Topics: States, Hospitals, Women’s Health, Public Health, Mental Health

Mar 25, 2013

A selection of health policy stories from California, New York, Maryland and Texas.

The Washington Post: Nurses Can Practice Without Physician Supervision In Many States
For years, nurses have been subordinate to doctors — both in the exam room and the political arena. But aided by new allies ranging from AARP to social workers to health-policy experts, nursing groups are pressing ahead in a controversial bid to persuade state lawmakers to shift the balance of power (Aizenman, 3/24).

Baltimore Sun: Bill Would Offer More Protection To Pregnant Workers
When Peggy Young became pregnant with her third child, she said a supervisor told her she was a liability and not to come back to work as a UPS package delivery driver in Landover [Md.] until she had the baby … Her midwife had written a letter saying she couldn’t lift more than 20 pounds, but Young said she was willing to do her regular duties if management wouldn’t give her less strenuous work. Young sued UPS six years ago for discrimination and to recoup money for lost health benefits the company denied her while not working, but lost. Most recently, judges in the 4th U.S. Circuit Court of Appeals ruled against her in January, saying there was no discrimination. Young plans to petition the Supreme Court, but in the meantime, her case caught the eye of Maryland lawmakers who hope to remedy the problem at the state level (Walker, 3/22).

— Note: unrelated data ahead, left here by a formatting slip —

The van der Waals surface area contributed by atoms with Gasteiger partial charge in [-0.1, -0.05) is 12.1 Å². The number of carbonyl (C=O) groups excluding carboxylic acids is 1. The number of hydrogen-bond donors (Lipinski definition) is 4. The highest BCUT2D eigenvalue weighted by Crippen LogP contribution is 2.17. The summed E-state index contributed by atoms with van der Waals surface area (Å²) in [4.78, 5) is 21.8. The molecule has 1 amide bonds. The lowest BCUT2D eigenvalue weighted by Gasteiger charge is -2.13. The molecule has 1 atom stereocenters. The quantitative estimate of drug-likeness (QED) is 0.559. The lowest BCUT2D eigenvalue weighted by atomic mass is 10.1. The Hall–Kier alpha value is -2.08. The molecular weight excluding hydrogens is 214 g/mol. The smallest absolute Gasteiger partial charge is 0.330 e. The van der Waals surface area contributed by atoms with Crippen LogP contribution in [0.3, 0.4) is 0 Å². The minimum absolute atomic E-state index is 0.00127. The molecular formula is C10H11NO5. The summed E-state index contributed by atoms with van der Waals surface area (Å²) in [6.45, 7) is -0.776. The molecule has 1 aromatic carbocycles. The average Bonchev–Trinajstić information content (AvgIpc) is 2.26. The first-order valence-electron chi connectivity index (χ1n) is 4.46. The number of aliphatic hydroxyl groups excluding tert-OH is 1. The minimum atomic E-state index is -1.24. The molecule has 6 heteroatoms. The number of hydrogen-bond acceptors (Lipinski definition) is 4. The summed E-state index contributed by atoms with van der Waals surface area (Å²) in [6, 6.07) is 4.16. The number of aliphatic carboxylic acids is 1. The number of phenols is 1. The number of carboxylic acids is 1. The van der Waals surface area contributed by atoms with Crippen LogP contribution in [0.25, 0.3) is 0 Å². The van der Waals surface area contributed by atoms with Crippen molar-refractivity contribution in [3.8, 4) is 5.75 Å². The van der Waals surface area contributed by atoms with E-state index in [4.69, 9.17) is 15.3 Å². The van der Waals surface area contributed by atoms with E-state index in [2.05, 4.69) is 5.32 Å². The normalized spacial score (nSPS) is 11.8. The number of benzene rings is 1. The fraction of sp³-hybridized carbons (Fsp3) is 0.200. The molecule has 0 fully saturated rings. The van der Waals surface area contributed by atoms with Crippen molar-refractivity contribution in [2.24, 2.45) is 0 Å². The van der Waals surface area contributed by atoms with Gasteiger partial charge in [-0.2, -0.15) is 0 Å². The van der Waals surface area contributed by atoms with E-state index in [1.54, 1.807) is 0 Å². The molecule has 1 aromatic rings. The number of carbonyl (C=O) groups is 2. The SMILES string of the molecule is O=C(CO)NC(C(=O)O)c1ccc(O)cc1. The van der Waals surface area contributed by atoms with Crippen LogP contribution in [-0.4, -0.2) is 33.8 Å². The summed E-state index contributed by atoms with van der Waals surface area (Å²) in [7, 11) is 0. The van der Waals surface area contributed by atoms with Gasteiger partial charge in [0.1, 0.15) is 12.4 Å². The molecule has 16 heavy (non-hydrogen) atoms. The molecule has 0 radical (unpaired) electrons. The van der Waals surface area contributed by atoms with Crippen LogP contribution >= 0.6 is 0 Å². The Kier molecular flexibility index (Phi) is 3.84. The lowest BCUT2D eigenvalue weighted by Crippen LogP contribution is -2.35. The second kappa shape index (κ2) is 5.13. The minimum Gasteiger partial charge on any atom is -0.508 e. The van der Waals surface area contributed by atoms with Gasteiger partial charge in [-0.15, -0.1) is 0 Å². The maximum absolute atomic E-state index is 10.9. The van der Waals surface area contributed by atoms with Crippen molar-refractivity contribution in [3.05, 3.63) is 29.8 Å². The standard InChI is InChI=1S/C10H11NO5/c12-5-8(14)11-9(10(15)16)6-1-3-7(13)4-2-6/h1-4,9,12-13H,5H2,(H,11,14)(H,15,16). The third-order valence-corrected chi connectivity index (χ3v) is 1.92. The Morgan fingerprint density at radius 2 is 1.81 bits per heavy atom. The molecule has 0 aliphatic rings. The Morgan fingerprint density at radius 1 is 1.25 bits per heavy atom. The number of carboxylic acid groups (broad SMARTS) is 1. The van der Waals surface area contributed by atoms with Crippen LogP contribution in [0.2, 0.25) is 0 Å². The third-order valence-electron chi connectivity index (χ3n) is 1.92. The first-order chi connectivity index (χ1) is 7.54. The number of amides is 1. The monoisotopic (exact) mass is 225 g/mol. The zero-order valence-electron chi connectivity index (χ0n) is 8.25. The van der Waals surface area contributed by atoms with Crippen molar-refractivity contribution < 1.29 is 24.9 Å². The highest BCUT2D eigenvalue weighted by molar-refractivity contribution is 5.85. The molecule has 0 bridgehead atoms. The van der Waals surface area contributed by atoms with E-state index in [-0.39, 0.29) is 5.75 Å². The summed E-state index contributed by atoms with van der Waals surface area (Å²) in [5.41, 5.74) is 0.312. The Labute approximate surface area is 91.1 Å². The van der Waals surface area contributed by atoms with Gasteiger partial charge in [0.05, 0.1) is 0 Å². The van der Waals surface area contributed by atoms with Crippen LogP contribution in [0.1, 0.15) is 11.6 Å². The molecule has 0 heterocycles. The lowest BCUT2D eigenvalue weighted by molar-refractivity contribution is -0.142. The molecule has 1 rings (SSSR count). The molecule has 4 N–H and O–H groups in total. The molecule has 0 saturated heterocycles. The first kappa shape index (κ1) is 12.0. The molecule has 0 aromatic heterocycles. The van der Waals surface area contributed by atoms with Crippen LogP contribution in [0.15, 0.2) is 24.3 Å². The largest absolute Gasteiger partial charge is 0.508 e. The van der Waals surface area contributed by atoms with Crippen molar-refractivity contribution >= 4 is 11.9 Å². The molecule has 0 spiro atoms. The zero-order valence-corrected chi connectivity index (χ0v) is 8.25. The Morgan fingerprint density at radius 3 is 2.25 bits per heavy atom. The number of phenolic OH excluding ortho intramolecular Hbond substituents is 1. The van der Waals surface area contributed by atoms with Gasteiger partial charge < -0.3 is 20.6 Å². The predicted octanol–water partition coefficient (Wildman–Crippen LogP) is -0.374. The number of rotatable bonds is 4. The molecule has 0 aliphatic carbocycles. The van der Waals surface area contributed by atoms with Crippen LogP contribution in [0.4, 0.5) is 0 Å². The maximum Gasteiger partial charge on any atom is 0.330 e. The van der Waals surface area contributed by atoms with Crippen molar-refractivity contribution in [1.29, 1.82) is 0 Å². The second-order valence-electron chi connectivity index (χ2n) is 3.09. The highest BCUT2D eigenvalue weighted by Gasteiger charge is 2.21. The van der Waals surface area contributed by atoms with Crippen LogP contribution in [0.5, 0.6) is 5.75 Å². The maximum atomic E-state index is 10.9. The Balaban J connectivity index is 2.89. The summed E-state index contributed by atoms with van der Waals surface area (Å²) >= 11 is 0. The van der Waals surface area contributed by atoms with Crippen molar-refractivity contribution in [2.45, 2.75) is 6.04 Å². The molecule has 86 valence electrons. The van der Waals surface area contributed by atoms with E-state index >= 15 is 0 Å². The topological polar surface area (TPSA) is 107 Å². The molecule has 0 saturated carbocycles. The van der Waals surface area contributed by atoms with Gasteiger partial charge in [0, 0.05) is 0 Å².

The Associated Press: Calif. Wants Control Of Prison Mental Health Care
Nearly two decades after a court takeover of California’s prison mental health system, a federal judge is set to consider this week whether the billions of dollars invested by California taxpayers have improved conditions enough that he can return control to the state. Gov. Jerry Brown has aggressively moved to end the long-running lawsuit (3/23).